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Microsoft: Longhorn goes to pieces

Microsoft retools its next release of Windows to streamline and lower the cost of building and distributing the software.

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Microsoft is designing its ever-present Windows operating system to streamline and lower the cost of building and distributing the software.

The next major client version of Windows, code-named Longhorn, will be designed as a series of components that Microsoft can easily combine and tailor for different markets and computing hardware, according to company executives. That's a break from the company's long-held strategy of building several similar, yet distinct, operating systems positioned for specific purposes and geographic areas.

The change will simplify the process, and hence cut the costs associated with building Windows PCs or issuing software patches, according to Mark Myers, OEM manufacturing program manager at Microsoft.

Longhorn is expected to debut in 2005, and will be the successor to Windows XP. It is expected to include better graphics, a redesigned storage system and a new look and feel.

Microsoft will also ship the same version of the OS to PC manufacturers and one to retail. Currently, the Windows CD that Microsoft includes in boxes sold at retail differs, albeit only slightly, from the one that PC makers receive.

Having two versions "causes on the back end a lot more time and resources" at Microsoft, Myers said at a speech at a company-sponsored conference last month.

In a way, Longhorn, due in 2005, can be thought of as the Mr. Potato Head of operating systems: About 95 percent of the key functions of the operating system will exist in a basic software core. To make a Longhorn PC for export to France, for instance, PC makers will bolt the French language module onto the basic Longhorn core through the Multi-Lingual User Interface (MUI), a new subsystem within the operating system.

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Similarly, manufacturers will take the Longhorn core and add select modules to tailor it for a tablet PC, for example, or a media center PC destined for the Philippines. This process will be managed through the Component Management Interface (CMI), a new feature that can be used to upgrade the operating system over its functional life.

CMI will function like the add/remove applications function in the control panel of PCs today, according to Microsoft. Likewise, people will also be able to flip a given computer from English to another language fairly easily.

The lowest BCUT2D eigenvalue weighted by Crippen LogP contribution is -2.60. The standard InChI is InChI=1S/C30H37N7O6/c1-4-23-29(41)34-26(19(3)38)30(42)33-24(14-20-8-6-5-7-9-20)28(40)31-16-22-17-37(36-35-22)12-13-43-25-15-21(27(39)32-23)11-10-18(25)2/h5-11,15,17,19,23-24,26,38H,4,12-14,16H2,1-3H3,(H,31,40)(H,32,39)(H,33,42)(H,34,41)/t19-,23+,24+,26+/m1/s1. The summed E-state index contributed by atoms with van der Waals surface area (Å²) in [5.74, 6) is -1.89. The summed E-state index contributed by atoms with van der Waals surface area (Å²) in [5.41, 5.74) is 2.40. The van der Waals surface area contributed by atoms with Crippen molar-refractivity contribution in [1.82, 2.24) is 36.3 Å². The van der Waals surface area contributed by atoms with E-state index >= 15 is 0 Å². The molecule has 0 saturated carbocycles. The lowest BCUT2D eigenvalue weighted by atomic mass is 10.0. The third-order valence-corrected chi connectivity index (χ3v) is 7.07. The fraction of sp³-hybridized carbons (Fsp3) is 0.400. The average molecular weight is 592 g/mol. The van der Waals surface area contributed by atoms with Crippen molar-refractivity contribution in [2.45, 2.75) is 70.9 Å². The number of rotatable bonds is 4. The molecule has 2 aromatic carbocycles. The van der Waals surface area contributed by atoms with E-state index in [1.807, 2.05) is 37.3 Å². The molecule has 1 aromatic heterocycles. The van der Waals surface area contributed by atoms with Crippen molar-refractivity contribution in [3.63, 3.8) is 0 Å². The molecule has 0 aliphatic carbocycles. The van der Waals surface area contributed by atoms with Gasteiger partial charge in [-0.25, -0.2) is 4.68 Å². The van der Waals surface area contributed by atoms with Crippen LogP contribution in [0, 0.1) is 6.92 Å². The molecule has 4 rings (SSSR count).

Apple Computer already uses modularity on its Mac OS X operating system to make it easier and cheaper to localize the operating system for different languages; Microsoft has also introduced some MUI functionality with Windows XP, although localization, the process of translating the software to accommodate a foreign language, is still the norm. With Longhorn, Microsoft will attempt to make modularity more useful and profitable for the company.

The age of specialization
Part of the reason for the move to a modular Windows is the growing number of Windows versions. Microsoft sells four different versions of Windows XP for PCs--Windows XP Home, Windows XP Professional, Tablet PC and Windows XP Media Center--with additional versions for embedded devices and 64-bit workstations. In turn, each of these is localized into several European and Asian languages.

The specialization then continues at the computer manufacturer's factory. The software bundle, or image, put on each PC varies model by model: A Dell Dimension 4600 has a different image than does a Dimension 4550, which means that from a manufacturing perspective, the version of Windows is different.

Additionally, PC makers and some corporate buyers also customize the image on top of that for branding or other purposes, further expanding the number of images.

All of these tweaks mean that PC makers, in the end, are juggling a wide spectrum of different versions of Windows. Longhorn will allow the same core image to be used on a wider variety of PC models or family.

Modularity could "eliminate hardware dependencies," said Jeff Ford, manager of software development in IBM's personal client division. "A 15-minute load--that is the goal," Myers said, adding that the process of transferring a client software image onto a PC can take substantially longer today. The quicker the load, the more PCs can come off the factory line in a single day, which in turn leads to cheaper PCs. Ideally, capital spending for manufacturers could be spread out, too.

"The more and more we can increase velocity in the factory, the fewer factories that have to be built," Myers said.

Issuing bug patches will also be easier. "Ninety-five percent of the bugs will hit the single international core," he added. "One service pack for those bugs will work on all OSes."

Longhorn's launch isn't due for quite a while, and the tools for loading operating systems in a modular fashion are still being created.

"We haven't had time to evaluate it yet," said Ford. Language switching could also create problems, he added. If someone switches the operating system from English to German, the applications might still be in English. Also, keyboards vary by geography.

Still, the concept holds promise, especially since there is now a wider variety of Windows. An interim tool, called WinPE (Windows Preinstallation Environment) for Windows XP, will introduce to manufacturers the concepts intended to debut with Longhorn.

"You're looking at five different versions of Windows that you are going to have to manage in the manufacturing area," said Mike Cherry, an analyst at Directions on Microsoft. "It is kind of interesting and sort of extends the work done by the guys doing Windows XP Embedded" who are already shoehorning Windows XP into a panoply of different computers, Cherry added.